Image: Saturn's ring current
A Cassini image shows the energetic emission from Saturn's ring current. Part of the lopsided ring rotates with the planet approximately every 10 hours and 47 minutes.
updated 8/23/2007 1:38:44 PM ET 2007-08-23T17:38:44

An invisible donut of trapped, hot particles surrounding Saturn is all bent out of shape — a finding that astronomers can't yet explain.

A similar "ring current" phenomenon occurs around Earth as a relatively stable donut when present, but new Cassini spacecraft images show Saturn's loop is a lopsided mess.

"It's curious that Saturn's ring current isn't symmetric," said Don Mitchell, an astrophysicist at Johns Hopkins University who helped examine the images beamed back to Earth. "We think the solar wind is squishing the sunward side of the ring current, kind of like a wind sock."

Planets with magnetic fields can trap hot particles within their clutches to form giant electrified clouds-the ring currents-that are invisible to the naked eye.

Earth's ring current is made of hydrogen and appears during solar flares. Saturn's is made

Image: Earth's ring current
Earth's current ring, shown in this image peering down on the north pole, doesn't rotate with the planet, but remains fixed relative to the sun. The white lines show the Earth's position and orientation.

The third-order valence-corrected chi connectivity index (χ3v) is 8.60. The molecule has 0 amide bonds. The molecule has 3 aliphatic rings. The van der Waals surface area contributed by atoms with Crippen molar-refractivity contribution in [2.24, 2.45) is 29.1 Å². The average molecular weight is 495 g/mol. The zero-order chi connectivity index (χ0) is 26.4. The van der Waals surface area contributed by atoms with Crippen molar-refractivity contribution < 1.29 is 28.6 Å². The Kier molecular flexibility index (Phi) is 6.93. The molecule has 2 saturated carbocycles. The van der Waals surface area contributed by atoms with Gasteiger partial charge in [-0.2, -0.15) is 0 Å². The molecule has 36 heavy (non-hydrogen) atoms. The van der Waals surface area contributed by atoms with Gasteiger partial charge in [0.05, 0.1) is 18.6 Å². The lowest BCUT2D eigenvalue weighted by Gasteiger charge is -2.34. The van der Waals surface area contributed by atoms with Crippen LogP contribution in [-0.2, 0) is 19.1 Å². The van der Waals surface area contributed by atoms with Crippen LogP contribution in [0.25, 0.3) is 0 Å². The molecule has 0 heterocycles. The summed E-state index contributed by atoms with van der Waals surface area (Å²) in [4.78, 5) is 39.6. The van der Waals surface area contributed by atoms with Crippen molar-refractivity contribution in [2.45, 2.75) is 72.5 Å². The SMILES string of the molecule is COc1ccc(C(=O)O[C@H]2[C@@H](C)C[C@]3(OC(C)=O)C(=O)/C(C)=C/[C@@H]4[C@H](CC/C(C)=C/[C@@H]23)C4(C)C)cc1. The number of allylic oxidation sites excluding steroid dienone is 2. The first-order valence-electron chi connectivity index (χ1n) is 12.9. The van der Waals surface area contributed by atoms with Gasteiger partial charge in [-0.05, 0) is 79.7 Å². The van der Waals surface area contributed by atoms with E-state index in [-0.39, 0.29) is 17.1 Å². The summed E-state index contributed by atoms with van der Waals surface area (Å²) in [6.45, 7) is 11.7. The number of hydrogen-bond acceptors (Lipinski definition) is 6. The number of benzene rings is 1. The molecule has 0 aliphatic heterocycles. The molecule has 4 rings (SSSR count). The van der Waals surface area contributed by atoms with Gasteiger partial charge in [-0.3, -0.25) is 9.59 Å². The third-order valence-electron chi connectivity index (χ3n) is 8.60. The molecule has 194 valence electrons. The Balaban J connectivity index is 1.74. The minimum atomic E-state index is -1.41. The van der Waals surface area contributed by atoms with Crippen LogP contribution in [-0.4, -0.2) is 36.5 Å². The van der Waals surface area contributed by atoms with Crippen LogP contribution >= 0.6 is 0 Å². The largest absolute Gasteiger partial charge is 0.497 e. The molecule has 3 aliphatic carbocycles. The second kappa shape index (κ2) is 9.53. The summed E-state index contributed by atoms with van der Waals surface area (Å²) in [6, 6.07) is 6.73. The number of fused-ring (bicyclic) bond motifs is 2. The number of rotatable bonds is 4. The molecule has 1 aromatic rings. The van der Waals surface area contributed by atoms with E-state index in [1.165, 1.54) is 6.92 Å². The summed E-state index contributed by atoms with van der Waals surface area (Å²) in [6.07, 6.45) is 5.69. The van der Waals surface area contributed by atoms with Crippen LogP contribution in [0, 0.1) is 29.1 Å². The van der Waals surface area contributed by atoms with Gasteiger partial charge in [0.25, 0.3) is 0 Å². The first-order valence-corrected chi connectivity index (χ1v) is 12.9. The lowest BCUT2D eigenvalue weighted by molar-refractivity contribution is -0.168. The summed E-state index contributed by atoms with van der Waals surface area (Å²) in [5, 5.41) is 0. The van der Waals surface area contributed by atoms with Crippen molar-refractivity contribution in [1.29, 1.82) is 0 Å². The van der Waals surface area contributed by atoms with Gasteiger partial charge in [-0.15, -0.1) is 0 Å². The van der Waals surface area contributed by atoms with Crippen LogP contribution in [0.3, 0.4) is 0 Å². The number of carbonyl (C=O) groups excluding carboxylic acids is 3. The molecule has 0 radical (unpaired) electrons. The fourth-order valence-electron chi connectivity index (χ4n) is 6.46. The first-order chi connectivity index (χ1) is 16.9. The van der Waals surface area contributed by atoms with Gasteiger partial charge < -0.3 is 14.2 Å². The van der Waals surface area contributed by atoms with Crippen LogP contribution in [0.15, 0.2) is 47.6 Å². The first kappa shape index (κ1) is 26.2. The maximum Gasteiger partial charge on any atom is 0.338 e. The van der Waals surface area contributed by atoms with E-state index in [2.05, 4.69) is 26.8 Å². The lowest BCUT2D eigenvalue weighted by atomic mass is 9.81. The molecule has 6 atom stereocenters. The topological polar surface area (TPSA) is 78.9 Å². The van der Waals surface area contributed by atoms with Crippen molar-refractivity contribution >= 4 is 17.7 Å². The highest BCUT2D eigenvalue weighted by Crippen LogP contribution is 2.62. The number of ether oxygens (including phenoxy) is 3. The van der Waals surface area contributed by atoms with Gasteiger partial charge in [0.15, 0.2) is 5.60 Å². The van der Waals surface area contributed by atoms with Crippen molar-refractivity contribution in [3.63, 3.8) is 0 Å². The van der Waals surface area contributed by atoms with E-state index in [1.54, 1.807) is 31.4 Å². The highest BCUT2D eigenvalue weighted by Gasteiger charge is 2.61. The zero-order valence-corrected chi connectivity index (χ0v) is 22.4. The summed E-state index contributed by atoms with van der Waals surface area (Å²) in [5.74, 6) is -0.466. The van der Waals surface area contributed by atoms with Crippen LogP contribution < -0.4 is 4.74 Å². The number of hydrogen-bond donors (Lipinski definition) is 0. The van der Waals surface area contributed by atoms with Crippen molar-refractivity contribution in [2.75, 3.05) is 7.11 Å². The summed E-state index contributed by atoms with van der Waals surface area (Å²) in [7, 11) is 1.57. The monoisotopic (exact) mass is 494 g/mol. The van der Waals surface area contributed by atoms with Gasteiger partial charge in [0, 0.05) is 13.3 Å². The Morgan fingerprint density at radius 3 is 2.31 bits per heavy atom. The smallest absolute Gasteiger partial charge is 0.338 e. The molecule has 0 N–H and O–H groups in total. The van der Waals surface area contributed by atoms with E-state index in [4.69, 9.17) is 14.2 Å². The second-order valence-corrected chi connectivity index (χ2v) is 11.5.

largely of oxygen and is always present. The saturnian moon Enceladus is responsible for the electric halo, as it consistently spews water vapor from its depths to feed the ring current with oxygen and hydrogen ions.

Because oxygen is far heavier than hydrogen, Mitchell said, Saturn's ring current can distort the planet's magnetic field and make for an odd shape.

"The heavier oxygen is like a rock on a string, stretching the magnetic field of Saturn," Mitchell said.

More mysterious to Mitchell and his colleagues, however, is a "clump" of electrified particles within the ring that rotates in sync with the planet roughly every 10 hours and 47 minutes.

Cassini's images show the bright clump orbits Saturn between 300,000 and 634,000 miles (485,000 and 1,000,000 kilometers) away from the planet's surface, but astronomers have not yet figured out what creates it nor why it moves so quickly.

"Saturn is a big fast rotator. The clump seems loosely hooked to the planet, yet rotates with it," Mitchell said. "It may be connected with Saturn's ring current, but we just don't know. This is something we're working very hard to figure out."

Stamatios Krimigis, also an astrophsycist at Johns Hopkins who examined the images, is presenting them Thursday at the European Planetary Science Congress in Potsdam, Germany.

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